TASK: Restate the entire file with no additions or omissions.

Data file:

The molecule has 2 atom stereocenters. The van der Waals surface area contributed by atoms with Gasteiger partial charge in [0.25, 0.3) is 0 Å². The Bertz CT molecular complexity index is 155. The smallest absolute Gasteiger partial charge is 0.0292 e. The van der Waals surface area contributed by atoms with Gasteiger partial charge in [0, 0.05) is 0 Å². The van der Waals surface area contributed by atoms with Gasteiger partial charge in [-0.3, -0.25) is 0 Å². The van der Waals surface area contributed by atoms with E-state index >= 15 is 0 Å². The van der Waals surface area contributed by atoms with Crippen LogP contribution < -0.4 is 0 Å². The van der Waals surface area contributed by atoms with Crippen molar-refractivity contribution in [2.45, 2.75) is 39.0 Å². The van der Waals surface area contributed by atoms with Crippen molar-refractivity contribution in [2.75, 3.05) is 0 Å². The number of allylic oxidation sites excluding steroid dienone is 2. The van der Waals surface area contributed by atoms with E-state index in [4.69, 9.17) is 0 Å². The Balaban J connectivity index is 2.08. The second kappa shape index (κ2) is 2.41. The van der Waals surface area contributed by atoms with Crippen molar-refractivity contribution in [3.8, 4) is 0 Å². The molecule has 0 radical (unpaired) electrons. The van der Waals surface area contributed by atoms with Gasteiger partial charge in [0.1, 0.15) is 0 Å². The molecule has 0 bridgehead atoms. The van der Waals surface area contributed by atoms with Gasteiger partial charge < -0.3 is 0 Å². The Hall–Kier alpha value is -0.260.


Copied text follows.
The molecule has 2 atom stereocenters. The van der Waals surface area contributed by atoms with Gasteiger partial charge in [0.25, 0.3) is 0 Å². The Bertz CT molecular complexity index is 155. The smallest absolute Gasteiger partial charge is 0.0292 e. The van der Waals surface area contributed by atoms with Gasteiger partial charge in [0, 0.05) is 0 Å². The van der Waals surface area contributed by atoms with Gasteiger partial charge in [-0.3, -0.25) is 0 Å². The van der Waals surface area contributed by atoms with E-state index >= 15 is 0 Å². The van der Waals surface area contributed by atoms with Crippen LogP contribution < -0.4 is 0 Å². The van der Waals surface area contributed by atoms with Crippen molar-refractivity contribution in [2.45, 2.75) is 39.0 Å². The van der Waals surface area contributed by atoms with Crippen molar-refractivity contribution in [2.75, 3.05) is 0 Å². The number of allylic oxidation sites excluding steroid dienone is 2. The van der Waals surface area contributed by atoms with E-state index in [4.69, 9.17) is 0 Å². The Balaban J connectivity index is 2.08. The second kappa shape index (κ2) is 2.41. The van der Waals surface area contributed by atoms with Crippen molar-refractivity contribution in [3.8, 4) is 0 Å². The molecule has 0 radical (unpaired) electrons. The van der Waals surface area contributed by atoms with Gasteiger partial charge in [0.1, 0.15) is 0 Å². The molecule has 0 bridgehead atoms. The van der Waals surface area contributed by atoms with Gasteiger partial charge < -0.3 is 0 Å². The Hall–Kier alpha value is -0.260.